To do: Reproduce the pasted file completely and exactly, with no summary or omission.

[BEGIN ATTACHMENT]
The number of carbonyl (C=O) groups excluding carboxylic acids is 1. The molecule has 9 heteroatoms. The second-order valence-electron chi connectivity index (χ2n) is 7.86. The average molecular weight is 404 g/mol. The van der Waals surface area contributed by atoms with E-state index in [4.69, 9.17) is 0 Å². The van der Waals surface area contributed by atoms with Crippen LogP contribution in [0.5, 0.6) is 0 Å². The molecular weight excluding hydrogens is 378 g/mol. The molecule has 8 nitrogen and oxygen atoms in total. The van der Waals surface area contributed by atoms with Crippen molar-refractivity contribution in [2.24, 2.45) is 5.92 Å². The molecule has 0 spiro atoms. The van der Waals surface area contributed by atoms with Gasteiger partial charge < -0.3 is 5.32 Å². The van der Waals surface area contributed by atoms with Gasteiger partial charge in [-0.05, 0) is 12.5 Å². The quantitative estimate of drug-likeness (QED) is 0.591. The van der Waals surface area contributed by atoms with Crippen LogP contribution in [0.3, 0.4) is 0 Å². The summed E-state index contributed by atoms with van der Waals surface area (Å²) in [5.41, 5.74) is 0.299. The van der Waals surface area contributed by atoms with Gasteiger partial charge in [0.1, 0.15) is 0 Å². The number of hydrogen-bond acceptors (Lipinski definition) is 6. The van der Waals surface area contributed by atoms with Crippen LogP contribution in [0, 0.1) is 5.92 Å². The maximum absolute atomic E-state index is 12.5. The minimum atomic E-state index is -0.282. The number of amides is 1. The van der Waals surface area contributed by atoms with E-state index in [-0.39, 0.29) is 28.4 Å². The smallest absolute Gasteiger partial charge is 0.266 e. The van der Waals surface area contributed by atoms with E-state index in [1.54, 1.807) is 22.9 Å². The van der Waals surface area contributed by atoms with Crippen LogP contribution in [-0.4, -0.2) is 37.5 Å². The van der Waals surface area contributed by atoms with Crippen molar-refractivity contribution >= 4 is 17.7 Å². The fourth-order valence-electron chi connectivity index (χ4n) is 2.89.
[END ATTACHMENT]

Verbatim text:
The number of carbonyl (C=O) groups excluding carboxylic acids is 1. The molecule has 9 heteroatoms. The second-order valence-electron chi connectivity index (χ2n) is 7.86. The average molecular weight is 404 g/mol. The van der Waals surface area contributed by atoms with E-state index in [4.69, 9.17) is 0 Å². The van der Waals surface area contributed by atoms with Crippen LogP contribution in [0.5, 0.6) is 0 Å². The molecular weight excluding hydrogens is 378 g/mol. The molecule has 8 nitrogen and oxygen atoms in total. The van der Waals surface area contributed by atoms with Crippen molar-refractivity contribution in [2.24, 2.45) is 5.92 Å². The molecule has 0 spiro atoms. The van der Waals surface area contributed by atoms with Gasteiger partial charge < -0.3 is 5.32 Å². The van der Waals surface area contributed by atoms with Gasteiger partial charge in [-0.05, 0) is 12.5 Å². The quantitative estimate of drug-likeness (QED) is 0.591. The van der Waals surface area contributed by atoms with Crippen LogP contribution in [0.3, 0.4) is 0 Å². The summed E-state index contributed by atoms with van der Waals surface area (Å²) in [5.41, 5.74) is 0.299. The van der Waals surface area contributed by atoms with Gasteiger partial charge in [0.1, 0.15) is 0 Å². The number of hydrogen-bond acceptors (Lipinski definition) is 6. The van der Waals surface area contributed by atoms with Crippen LogP contribution in [0, 0.1) is 5.92 Å². The maximum absolute atomic E-state index is 12.5. The minimum atomic E-state index is -0.282. The number of amides is 1. The van der Waals surface area contributed by atoms with E-state index in [-0.39, 0.29) is 28.4 Å². The smallest absolute Gasteiger partial charge is 0.266 e. The van der Waals surface area contributed by atoms with E-state index in [1.54, 1.807) is 22.9 Å². The van der Waals surface area contributed by atoms with Crippen LogP contribution in [-0.4, -0.2) is 37.5 Å². The van der Waals surface area contributed by atoms with Crippen molar-refractivity contribution >= 4 is 17.7 Å². The fourth-order valence-electron chi connectivity index (χ4n) is 2.89.